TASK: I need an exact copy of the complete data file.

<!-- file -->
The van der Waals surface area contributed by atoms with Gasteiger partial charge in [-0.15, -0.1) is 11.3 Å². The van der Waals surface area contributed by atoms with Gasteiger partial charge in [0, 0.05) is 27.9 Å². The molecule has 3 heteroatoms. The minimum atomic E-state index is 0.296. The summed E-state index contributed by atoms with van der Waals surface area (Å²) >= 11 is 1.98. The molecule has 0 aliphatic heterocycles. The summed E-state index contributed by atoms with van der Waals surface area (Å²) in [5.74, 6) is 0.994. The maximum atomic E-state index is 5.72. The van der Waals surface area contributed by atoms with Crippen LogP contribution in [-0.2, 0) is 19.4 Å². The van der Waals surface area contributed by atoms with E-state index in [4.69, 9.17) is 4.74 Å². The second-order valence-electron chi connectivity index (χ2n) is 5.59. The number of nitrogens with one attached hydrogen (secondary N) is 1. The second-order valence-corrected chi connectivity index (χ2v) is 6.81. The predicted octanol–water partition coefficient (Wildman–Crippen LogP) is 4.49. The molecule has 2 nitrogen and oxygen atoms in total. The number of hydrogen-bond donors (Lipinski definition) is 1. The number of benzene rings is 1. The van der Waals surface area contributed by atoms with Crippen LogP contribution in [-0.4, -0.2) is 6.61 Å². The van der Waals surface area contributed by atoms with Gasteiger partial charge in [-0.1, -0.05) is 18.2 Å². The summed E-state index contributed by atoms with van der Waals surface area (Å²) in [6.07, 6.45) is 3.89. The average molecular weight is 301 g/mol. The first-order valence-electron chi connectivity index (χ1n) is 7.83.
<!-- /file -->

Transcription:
The van der Waals surface area contributed by atoms with Gasteiger partial charge in [-0.15, -0.1) is 11.3 Å². The van der Waals surface area contributed by atoms with Gasteiger partial charge in [0, 0.05) is 27.9 Å². The molecule has 3 heteroatoms. The minimum atomic E-state index is 0.296. The summed E-state index contributed by atoms with van der Waals surface area (Å²) >= 11 is 1.98. The molecule has 0 aliphatic heterocycles. The summed E-state index contributed by atoms with van der Waals surface area (Å²) in [5.74, 6) is 0.994. The maximum atomic E-state index is 5.72. The van der Waals surface area contributed by atoms with Crippen LogP contribution in [-0.2, 0) is 19.4 Å². The van der Waals surface area contributed by atoms with E-state index in [4.69, 9.17) is 4.74 Å². The second-order valence-electron chi connectivity index (χ2n) is 5.59. The number of nitrogens with one attached hydrogen (secondary N) is 1. The second-order valence-corrected chi connectivity index (χ2v) is 6.81. The predicted octanol–water partition coefficient (Wildman–Crippen LogP) is 4.49. The molecule has 2 nitrogen and oxygen atoms in total. The number of hydrogen-bond donors (Lipinski definition) is 1. The number of benzene rings is 1. The van der Waals surface area contributed by atoms with Crippen LogP contribution in [-0.4, -0.2) is 6.61 Å². The van der Waals surface area contributed by atoms with Gasteiger partial charge in [-0.1, -0.05) is 18.2 Å². The summed E-state index contributed by atoms with van der Waals surface area (Å²) in [6.07, 6.45) is 3.89. The average molecular weight is 301 g/mol. The first-order valence-electron chi connectivity index (χ1n) is 7.83.